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AT&T Business joining forces with MxD to make data, the IoT more reliable, secure, capable

Kip Hanson
By Kip Hanson Contributing Editor, SME Media

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Anyone who loves manufacturing but cannot wait for the next IMTS should take a trip to Chicago: Just a few miles north of McCormick Place sits MxD (Manufacturing x Digital), a 100,000-square-foot facility filled with state-of-the-art machine tools, assembly testbeds, AI systems and much more—never mind the slew of knowledgeable people who work there. It’s a very cool place.

MxD is funded by the U.S. Department of Defense. Its mission is “to equip U.S. factories with the digital tools and expertise they need to begin building every part better than the last.” Accomplishing this goal requires a great deal of industry support, however, which is why MxD has approximately 300 partners. Siemens, John Deere, Autodesk and AT&T Business are among them.

AT&T Business is working with MxD in Chicago to demonstrate how digital solutions can help manufacturers optimize operations, increase safety and reduce costs.

What is North America’s largest network provider doing in an “innovative manufacturing” research and development space? In a word, just that: innovating. “As we deploy our 5G network, we’re seeing countless opportunities for its use in OT, or operational technology, much of which lies within the manufacturing realm.”

That’s according to Andrew Albrecht, responsible for 5G, MEC, and NEC business development at Dallas-based AT&T Business. As a self-professed 5G evangelist and tech nerd, he is happy to define those last two terms—MEC (multi-access edge computing) and NEC (network edge computing)—but what he’s most excited about is helping manufacturers understand the various value propositions that he and the team at AT&T’s 5G Center of Excellence can deliver.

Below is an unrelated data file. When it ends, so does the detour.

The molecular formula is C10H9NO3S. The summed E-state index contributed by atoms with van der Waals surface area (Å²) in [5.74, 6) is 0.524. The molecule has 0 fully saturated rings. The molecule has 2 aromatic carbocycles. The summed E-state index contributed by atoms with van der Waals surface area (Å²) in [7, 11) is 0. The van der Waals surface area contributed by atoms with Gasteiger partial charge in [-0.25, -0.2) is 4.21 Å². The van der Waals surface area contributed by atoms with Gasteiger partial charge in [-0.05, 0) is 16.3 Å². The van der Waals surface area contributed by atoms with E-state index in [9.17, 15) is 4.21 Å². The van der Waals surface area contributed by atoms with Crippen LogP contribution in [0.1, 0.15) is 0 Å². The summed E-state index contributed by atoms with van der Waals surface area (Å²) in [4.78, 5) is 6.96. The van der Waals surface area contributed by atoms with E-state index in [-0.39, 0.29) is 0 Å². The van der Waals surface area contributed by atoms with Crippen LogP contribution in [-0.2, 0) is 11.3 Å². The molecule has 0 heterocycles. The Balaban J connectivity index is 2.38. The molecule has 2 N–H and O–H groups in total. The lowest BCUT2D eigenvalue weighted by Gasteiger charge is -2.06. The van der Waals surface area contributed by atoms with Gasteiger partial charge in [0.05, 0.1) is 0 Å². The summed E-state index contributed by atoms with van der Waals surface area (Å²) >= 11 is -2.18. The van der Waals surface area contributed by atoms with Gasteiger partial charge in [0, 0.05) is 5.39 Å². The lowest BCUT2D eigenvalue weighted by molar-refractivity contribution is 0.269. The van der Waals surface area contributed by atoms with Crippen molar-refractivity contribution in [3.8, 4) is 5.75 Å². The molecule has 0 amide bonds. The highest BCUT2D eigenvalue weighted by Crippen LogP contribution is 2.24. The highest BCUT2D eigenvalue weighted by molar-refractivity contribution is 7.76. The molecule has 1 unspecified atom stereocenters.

Again, what does wireless and cellular technology have to do with manufacturing? As it turns out, plenty. “Without getting into the technical details, 5G networks provide far greater security and connection density than 4G and even Wi-Fi,” Albrecht said. “This opens the door to simpler, safer and more cost-effective deployment of various technologies that are becoming quite meaningful to manufacturers.”

Among these are “video-as-a-sensor” capabilities, autonomous vehicles and robots, AR/VR and location-based services, as well as a slew of IoT and remote machine-monitoring applications. All of this brings us back to MxD, where AT&T Business has installed 5G millimeter wave technology and is testing some of these use cases, as well as the MEC technologies mentioned earlier.

Said Albrecht: “Manufacturers want to collect more data from their factory floors, and 5G brings a lot to the table in this respect. It offers reduced latency compared with legacy technologies, and as I already mentioned, the security is much better. These and other benefits will only improve as 5G evolves. Going forward, we see it as an important tool for manufacturers trying to optimize operations, achieve greater production accuracy and throughput, and reduce defects. That’s why we’ve partnered with MxD.”

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